NO'.l'ES OF DECISIONS.
adjudged that the mortgages constituted no lien' or' encumbrance against the United States, and that all the real estate be forfeited. From this judgment the claimants appealed to the circuit court. In the circuit court, held by Mr. Justice Harlan and Judge Bunn, the judgment was reversed, and a certificate, signed by Mr. Justice Harlan only, was entered of record, stating that they were divided in opinion upon the question whether the United States was entitled to judgment forfeiting the property, except subject to the interests of the claimants. From the judgment of the circuit court the district attorney appealed to the supreme court, where it was held., (}ray, J., under the Revised Statutes, § 614, upon the hearing in the circuit court of an appeal from a judgment of the district court, the district judge who rendered the decision appealed from, although he may, for, the information of the court assign his reasons for that decision, is prohibited from, voting or taking part in the judgment of the circuit court, and that judgment is to be entered according to the opinion of the judge who is not, so disqualified; and further, that neither the consent of parties nor the. allowance of an appeal in the court appealed from, can enable the supreme court to review a jUdgment in any other form of' procedure than that prescribed by law, and an appeal does not lie in f\uch actions. The cases cited in opinion were: United States v. Lancaster, 5 Wheat. 434: Nelson v. Garland, 1 How. 265; Bevins v. Ramsey, 11 How. 185: Jones v. La Vallette, 5 Wall. 579; Clifton v. United States, 4 242; Kelsey v. Forsyth, 21 How. 85; Callan v. May, 2 Black, 541.
Promissory Notes-Presentment and Demand. BRITTON v. NWCOLLS. This case, deeided in the October term, 1881, was brought up to the supreme court on error to the circuit court of the United States for the southern district of Mississippi. The plaintiff in the court below, a citizen of Illinois, brought suit to recover damages from the surviving partner of a firm for its neglect to present for payment to the maker two promissory notes sent to it, a banking firm engaged in business at Natchez, in the state of Mississippi, for collection, by reason qf which the liability of a responsible indorser was released. Mr. Justice Field delivered the opinion of the court: (1) The locality at which a promissory note is dated presumed in law to be the place of the maker's residence. (2) If the maker of a promissory note has neither place of business nQr residence in the place where dated, and is absent from it at the maturity of the note, the indorser is charged without actual demand upon the maker, if the holder has the note at such place at maturity, and is ignorant of the actual residence of the maker. (3) By the law of Mississippi, a notary is the agent of the holder of the note placed in his hands for presentment, and not the agent of the bank to which the note is sent for collection, and by whom he is employed. (4) Semble that it is not the duty of a notary to make presentment of a promissory note to the maker outside of the place of date of such note, even if he, the notary, knows the actual residence of such maker. (5) An agent for col. lection of a note dated at a particular place is discharged by placing such note in the hands of a notary for presentment there, provided he, the agent for col. lection, is ignorant of the actual residence of the maker.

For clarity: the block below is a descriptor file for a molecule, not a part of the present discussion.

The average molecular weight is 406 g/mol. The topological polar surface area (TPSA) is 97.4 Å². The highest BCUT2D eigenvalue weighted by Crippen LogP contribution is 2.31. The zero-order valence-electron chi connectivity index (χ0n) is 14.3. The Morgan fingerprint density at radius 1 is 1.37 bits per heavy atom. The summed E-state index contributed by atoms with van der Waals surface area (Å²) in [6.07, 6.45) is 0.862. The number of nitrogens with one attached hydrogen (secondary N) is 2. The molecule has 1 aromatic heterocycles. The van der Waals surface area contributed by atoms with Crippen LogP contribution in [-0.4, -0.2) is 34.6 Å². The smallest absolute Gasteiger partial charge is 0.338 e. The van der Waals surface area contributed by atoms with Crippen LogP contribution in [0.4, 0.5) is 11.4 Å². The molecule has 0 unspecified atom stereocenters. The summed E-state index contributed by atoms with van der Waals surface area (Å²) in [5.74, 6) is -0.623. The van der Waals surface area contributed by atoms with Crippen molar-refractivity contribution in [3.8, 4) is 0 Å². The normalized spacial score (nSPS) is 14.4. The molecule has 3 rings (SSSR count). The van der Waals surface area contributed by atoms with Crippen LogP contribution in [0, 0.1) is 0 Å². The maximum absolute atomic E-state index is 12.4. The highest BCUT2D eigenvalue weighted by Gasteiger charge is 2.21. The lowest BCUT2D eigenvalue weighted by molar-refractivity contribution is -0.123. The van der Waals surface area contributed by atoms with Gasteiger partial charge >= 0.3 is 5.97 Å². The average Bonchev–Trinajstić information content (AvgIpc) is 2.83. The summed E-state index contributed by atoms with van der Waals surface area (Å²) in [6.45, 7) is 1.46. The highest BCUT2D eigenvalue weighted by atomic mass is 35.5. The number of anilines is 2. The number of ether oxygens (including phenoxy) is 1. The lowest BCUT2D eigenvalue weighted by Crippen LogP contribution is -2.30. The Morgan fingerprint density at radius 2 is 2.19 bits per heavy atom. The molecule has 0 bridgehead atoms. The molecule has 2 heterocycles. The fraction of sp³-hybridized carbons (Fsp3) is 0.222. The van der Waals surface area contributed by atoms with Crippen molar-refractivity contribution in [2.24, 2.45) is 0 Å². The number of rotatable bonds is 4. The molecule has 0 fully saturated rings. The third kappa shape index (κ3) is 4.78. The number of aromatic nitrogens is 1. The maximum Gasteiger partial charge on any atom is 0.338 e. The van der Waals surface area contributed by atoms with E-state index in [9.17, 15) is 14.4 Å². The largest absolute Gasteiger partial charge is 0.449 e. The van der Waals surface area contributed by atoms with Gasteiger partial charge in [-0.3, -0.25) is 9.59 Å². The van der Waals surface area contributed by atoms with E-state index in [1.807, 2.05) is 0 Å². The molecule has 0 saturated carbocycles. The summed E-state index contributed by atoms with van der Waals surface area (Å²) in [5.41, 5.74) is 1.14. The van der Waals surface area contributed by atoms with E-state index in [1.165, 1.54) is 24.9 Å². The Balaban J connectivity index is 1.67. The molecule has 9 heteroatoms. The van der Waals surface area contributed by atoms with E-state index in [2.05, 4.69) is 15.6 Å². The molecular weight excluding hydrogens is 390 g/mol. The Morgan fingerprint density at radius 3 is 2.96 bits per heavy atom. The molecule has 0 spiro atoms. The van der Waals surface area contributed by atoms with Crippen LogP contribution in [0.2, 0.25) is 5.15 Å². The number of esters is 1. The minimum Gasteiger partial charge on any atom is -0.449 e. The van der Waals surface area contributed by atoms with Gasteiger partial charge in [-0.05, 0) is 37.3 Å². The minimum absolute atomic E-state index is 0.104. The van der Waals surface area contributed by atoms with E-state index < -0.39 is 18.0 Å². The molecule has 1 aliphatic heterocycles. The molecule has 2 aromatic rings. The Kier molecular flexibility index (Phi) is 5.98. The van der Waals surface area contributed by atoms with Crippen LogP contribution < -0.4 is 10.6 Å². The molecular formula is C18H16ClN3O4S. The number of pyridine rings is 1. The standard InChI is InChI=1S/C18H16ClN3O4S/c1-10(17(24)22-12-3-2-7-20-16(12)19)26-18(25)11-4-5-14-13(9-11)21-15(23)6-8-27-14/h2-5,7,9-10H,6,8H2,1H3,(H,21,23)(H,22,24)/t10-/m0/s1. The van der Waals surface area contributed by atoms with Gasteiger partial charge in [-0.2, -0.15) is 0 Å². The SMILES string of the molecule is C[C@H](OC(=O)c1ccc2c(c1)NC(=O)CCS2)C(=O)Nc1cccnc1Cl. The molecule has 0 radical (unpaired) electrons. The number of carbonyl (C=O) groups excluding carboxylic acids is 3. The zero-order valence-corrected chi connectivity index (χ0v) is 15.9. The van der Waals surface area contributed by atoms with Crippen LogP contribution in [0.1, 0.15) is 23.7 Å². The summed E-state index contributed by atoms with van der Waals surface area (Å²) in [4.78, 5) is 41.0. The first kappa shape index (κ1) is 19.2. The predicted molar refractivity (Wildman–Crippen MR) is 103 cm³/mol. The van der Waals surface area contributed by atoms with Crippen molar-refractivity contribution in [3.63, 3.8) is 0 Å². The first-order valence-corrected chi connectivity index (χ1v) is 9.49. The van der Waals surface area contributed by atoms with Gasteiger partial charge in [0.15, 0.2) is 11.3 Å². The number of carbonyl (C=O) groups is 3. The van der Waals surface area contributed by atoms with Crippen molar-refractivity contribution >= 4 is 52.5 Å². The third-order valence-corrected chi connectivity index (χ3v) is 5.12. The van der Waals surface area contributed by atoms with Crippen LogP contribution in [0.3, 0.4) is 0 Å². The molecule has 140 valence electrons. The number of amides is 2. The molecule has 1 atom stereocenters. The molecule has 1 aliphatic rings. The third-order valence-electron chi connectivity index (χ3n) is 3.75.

James Lowndes, for plaintiff in error. James R. Chalmers, for defendant in error. The cases cited in the opinion were: Allen v. Merchants' Bank, 15 Wend. 481; S. C. reversed, 22 Wend. 215; Dorchester & Milton Bank v. New England Bank, 1 Cush.177; Warren Bank v. Suffolk Bank, 10 Cush. 582; Bowling v. Arthur, M Miss. 52; Tiernan Commercial Bank of Natchez, 7 How. (Miss.) 648; Commercial Bank of Manchester v. Agricultural Bank, 7 Smedes & M. 592. Life Insurance-Forfeiture of Policy. THOMPSON '0. KNIOKERBOCKER I,IFE INS. CO. 'rhls case was brought up on error to the circuit court for the southern district of Alabama, and decision was rendered in March, 1882, by Bradley, J., to the effect that payment of the annual premium is not a condition precedent to the continuance of a policy of life insurance. It is always open for the insured to show a waiver of the condition, or a course of conduct on the part of the insnrer, which gave him just and reasonable ground to infer that a forfeiture would not be exacted. But it was held, in this case, that the grounds set up by the insured were not just and reasonable, and on which he had any right to rely, viz.: the mere taking of a premium note; sickness and inability of the insured when the note fell due; ignorance by the plaintiff of the outstanding note; want of notice by the insurer, according to its usage. when the premium fell due; a parol contemporary promise by the insurer that the policy should not be forfeited by reason of such non-payment; the usage and custom of the insurer to give grace in the matter of the payment of premiums. J. Hubley Ashton, for plaintiff in error. Thos. H. Herndon, for defendant in error. 'rhe cases cited in the opinion were to the point that sickness or incapacity for business is no ground for avoiding the forfeiture of a life policy, (Klein v. New York Life Ins. Co. - - ; ) that time of payment of premium is a material part of the contract, (New York Life Ins. Co. v. Statham, 93 U. S. 24.) Notice U. S. v. Eggleston, 96 U. S. 572. Redemption from Mortgage Sale. BURLEY, Assignee, '0. FLINT, Executor. This case was decided at the October term, 1881, of the supreme court of the United States, where it was taken on appeal from the circuit court for the northern district of Illinois, Miller, J. If a party designs to avail himself of the right of redemption purely statutory, he should bring"himself within the terms of the statute. His offer to redeem must be made within the time prescribed by the statute. F. H. Kales and C. A. Busby, for appellant. McCagg & Culver, for appellee. The cases cited in opinion were: Suitterlin v. Conn. Mut. Ins. Co. 90 TIL 483; Brine v. Ins. Co. 96 U. S. 627.